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Rumor has it that Microsoft will unveil several new Surface products this fall, including new members of the Surface Laptop Studio, Surface Laptop Go, and Surface Go lineups.

The next-gen Surface Go should be the smallest, most affordable of the bunch. But according to Windows Central’s Zac Bowden, it’ll bring a big performance upgrade over the previous-gen Surface Go 3 thanks to the move to an Intel Processor N200 chip.

Microsoft Surface Go 3 (Launched in 2021)

The Intel N200 is a 6-watt, 4-core, 4-thread processor based on Intel’s Alder Lake-N architecture, and benchmarks show that it could bring a significant boost in single-core performance over the Pentium Gold 6500Y and Core i3-10100Y chips used for the Surface Go 3… and even bigger gains in multi-core performance.

Alder Lake-N chips are still very much positioned as low-power, low-cost chips for entry-level computers, though, so don’t expect it to be competitive with the last 15+ watt chips from Intel or AMD. But it’s still a nice spec bump for Microsoft’s most affordable tablet line. Surface Go 3 prices currently range from $400 to $680.

Earlier this year Bowden had reported that Intel was also working on a Surface Go model with an ARM-based processor, but that tablet appears to be on hold for the time being and it’s unclear if or when Microsoft will release it.

Shipping a tablet with an Alder Lake-N chip is probably a safer bet, as it will ensure native compatibility with a wider range of software without the need for any CPU architecture emulation. And Bowden says that could be especially important for this model, which Microsoft reportedly plans to market heavily toward business and education customers, who may not be ready to make the move to Windows on ARM.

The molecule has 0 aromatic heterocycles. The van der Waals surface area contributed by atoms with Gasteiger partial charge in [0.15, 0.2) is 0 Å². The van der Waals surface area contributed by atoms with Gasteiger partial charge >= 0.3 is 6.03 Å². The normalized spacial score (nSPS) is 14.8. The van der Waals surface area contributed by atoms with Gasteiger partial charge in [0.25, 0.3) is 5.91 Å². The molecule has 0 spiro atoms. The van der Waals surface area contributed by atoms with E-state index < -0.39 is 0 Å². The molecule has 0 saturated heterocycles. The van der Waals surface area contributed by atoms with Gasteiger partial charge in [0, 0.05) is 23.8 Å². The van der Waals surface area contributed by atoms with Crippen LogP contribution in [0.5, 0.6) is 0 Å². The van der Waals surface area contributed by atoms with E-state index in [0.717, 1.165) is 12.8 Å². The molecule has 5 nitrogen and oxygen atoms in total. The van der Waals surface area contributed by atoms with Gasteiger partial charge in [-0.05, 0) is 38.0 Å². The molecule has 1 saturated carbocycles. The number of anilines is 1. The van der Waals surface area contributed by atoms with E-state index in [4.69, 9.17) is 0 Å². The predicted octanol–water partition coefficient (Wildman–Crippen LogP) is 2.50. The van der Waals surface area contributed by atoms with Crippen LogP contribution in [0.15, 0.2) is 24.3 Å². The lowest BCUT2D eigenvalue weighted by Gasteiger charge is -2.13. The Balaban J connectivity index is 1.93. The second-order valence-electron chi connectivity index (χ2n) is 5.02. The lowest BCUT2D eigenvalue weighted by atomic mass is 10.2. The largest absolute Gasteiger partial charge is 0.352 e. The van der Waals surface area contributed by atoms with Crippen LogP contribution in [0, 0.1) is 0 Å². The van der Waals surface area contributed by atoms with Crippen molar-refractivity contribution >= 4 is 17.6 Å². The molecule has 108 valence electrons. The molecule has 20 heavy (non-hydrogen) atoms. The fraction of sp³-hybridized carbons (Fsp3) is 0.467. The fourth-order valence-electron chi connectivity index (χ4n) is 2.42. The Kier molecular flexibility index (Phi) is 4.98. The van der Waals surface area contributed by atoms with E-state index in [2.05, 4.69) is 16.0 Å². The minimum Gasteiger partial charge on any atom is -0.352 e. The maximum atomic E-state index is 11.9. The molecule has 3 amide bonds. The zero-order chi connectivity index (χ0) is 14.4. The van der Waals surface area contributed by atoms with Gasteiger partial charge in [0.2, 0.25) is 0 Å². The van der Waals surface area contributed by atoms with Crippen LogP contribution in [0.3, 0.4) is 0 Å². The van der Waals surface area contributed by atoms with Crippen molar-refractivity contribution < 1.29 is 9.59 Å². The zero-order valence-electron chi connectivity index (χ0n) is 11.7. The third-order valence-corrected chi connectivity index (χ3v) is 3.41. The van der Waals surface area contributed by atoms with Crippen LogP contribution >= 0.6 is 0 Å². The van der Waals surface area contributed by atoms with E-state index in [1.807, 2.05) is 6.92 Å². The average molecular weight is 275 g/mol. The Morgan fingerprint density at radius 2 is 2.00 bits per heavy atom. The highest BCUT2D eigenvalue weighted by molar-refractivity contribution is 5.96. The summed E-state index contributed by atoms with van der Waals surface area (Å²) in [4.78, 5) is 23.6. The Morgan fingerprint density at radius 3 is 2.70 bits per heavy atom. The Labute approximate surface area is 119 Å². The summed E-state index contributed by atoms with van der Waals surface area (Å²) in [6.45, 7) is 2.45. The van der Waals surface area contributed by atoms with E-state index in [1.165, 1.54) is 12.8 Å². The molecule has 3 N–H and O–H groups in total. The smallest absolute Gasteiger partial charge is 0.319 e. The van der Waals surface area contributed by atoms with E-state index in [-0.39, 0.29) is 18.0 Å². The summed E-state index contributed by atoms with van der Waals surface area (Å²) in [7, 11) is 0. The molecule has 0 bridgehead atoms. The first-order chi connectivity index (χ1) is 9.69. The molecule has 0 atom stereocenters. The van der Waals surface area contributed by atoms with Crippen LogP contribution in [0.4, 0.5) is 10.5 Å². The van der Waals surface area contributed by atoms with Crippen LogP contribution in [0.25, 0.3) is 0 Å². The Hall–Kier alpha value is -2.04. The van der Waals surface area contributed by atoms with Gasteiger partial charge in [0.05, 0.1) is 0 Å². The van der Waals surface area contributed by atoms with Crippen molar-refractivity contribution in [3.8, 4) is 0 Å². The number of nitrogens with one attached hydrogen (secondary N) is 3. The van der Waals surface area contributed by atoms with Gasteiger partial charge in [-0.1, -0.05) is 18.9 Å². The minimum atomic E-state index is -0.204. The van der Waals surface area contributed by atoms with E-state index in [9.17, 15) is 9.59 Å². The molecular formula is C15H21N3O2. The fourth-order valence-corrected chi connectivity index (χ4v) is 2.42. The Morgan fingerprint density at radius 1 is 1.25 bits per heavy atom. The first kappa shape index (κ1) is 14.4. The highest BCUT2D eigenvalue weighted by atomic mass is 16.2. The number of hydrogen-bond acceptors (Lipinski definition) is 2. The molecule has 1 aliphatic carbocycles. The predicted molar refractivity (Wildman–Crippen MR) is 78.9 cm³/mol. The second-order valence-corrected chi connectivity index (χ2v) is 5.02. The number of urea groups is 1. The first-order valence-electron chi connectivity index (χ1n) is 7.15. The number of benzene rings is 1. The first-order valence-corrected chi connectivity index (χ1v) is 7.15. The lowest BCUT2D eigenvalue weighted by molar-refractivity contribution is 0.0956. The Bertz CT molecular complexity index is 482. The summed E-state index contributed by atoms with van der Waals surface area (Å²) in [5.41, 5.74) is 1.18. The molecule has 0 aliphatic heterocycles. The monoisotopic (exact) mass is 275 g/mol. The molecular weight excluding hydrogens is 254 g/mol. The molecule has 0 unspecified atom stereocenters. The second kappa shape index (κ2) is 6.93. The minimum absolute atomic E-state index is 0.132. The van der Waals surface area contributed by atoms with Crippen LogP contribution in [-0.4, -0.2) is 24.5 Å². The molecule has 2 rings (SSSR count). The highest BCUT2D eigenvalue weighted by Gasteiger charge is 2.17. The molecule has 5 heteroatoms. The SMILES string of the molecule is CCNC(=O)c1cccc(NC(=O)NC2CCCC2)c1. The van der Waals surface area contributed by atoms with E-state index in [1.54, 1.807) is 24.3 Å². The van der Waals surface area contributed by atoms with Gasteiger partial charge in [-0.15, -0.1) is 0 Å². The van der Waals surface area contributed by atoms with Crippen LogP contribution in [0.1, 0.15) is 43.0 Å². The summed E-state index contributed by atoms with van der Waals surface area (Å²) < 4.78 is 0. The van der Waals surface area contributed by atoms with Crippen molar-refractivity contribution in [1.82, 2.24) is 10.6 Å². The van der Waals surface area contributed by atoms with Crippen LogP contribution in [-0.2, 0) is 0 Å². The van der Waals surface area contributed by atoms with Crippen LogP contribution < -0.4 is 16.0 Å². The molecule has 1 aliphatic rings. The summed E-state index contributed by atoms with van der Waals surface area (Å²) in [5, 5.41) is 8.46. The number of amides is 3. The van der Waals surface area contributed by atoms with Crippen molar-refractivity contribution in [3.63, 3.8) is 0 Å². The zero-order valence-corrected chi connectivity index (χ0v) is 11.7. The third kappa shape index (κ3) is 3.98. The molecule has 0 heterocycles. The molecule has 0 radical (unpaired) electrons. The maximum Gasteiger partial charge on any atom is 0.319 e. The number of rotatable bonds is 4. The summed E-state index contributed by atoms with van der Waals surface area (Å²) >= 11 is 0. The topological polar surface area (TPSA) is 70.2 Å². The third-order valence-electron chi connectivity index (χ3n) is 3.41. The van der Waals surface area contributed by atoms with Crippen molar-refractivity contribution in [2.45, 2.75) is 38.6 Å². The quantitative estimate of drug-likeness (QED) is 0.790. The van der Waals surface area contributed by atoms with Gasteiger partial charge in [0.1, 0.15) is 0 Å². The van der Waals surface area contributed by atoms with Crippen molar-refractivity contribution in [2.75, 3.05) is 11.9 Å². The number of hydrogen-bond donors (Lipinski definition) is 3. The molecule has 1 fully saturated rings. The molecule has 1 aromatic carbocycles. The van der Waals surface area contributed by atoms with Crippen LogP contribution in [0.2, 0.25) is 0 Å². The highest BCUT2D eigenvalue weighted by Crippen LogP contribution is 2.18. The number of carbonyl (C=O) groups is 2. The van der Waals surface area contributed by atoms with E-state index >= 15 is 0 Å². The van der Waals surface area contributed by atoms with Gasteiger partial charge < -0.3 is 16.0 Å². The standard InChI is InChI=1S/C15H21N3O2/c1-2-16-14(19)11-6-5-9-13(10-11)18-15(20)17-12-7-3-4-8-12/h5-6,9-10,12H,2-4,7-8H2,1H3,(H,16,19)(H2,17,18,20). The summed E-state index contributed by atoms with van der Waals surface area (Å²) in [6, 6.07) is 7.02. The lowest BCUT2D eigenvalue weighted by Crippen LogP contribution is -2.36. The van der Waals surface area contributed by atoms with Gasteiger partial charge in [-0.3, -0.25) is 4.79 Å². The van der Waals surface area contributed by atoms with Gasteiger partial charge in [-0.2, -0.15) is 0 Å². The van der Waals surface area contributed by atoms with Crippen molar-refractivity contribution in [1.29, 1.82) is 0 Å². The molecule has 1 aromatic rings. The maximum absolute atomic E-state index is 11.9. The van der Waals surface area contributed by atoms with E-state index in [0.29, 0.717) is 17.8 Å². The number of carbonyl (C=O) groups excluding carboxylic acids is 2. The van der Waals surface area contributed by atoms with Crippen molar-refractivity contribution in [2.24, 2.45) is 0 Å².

One other thing to expect from the next Surface Go? An easier-to-repair device. Microsoft recently began offering self-repair guides and selling official replacement parts for some Surface hardware. And Bowden says the goal is to make all Surface products easier to repair moving forward, by making it easier to remove and replace some internal parts.


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  1. Too bad Windows on ARM hasn’t been going well so far.

    I’m definitely interested in the Intel Surface Go if there’s a 5G option.

  2. So bad there is no N305.love these tablets but such a pitty they have to be so underpowered.

  3. If Windows on ARM has good native performance, performance degradation of running x86 applications isn’t significant (Apple showed this so the expectation is reasonable I think) and battery life (at least when running native apps) is noticeably longer, then I’d get a Surface Go with ARM.

    Too bad the Go is the budget line so I assume it’d get an even worse ARM chip then the more expensive ARM notebooks that already don’t run all that well themselves.

    Sometimes I feel like Windows on ARM is just some side project for MS and Qualcomm (is the exclusivity over yet?).

  4. I wonder when ARM vendors are going to catch up to the performance of Apple’s notebook chips. Not surprised the ARM version is on hold. I feel like both MS and Qualcomm are hindering the progress of Windows on ARM.

    Anyway, I’m interested in the Intel version. Assuming it’ll still have a 4G/5G option.